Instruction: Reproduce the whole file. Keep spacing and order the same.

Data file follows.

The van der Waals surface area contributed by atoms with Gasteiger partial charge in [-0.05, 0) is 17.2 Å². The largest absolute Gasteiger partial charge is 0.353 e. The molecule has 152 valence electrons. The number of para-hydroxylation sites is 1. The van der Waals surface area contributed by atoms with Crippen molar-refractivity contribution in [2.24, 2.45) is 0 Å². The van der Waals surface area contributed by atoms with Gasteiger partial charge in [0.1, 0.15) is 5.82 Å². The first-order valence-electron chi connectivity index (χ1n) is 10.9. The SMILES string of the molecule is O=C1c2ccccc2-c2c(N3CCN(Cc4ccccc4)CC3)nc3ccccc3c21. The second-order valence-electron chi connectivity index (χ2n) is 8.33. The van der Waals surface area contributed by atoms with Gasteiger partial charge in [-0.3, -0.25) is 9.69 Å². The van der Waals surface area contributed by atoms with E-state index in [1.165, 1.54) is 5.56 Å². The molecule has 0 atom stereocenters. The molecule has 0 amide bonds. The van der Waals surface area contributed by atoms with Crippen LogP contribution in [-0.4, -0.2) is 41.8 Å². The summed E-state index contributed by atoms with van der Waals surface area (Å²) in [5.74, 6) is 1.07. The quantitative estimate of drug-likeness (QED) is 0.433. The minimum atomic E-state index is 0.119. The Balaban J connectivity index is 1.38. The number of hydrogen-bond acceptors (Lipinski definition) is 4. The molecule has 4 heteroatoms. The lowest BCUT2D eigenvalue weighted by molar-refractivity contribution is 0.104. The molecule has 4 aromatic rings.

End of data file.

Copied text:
The van der Waals surface area contributed by atoms with Gasteiger partial charge in [-0.05, 0) is 17.2 Å². The largest absolute Gasteiger partial charge is 0.353 e. The molecule has 152 valence electrons. The number of para-hydroxylation sites is 1. The van der Waals surface area contributed by atoms with Crippen molar-refractivity contribution in [2.24, 2.45) is 0 Å². The van der Waals surface area contributed by atoms with Gasteiger partial charge in [0.1, 0.15) is 5.82 Å². The first-order valence-electron chi connectivity index (χ1n) is 10.9. The SMILES string of the molecule is O=C1c2ccccc2-c2c(N3CCN(Cc4ccccc4)CC3)nc3ccccc3c21. The second-order valence-electron chi connectivity index (χ2n) is 8.33. The van der Waals surface area contributed by atoms with Gasteiger partial charge in [-0.3, -0.25) is 9.69 Å². The van der Waals surface area contributed by atoms with E-state index in [1.165, 1.54) is 5.56 Å². The molecule has 0 atom stereocenters. The molecule has 0 amide bonds. The van der Waals surface area contributed by atoms with Crippen LogP contribution in [-0.4, -0.2) is 41.8 Å². The summed E-state index contributed by atoms with van der Waals surface area (Å²) in [5.74, 6) is 1.07. The quantitative estimate of drug-likeness (QED) is 0.433. The minimum atomic E-state index is 0.119. The Balaban J connectivity index is 1.38. The number of hydrogen-bond acceptors (Lipinski definition) is 4. The molecule has 4 heteroatoms. The lowest BCUT2D eigenvalue weighted by molar-refractivity contribution is 0.104. The molecule has 4 aromatic rings.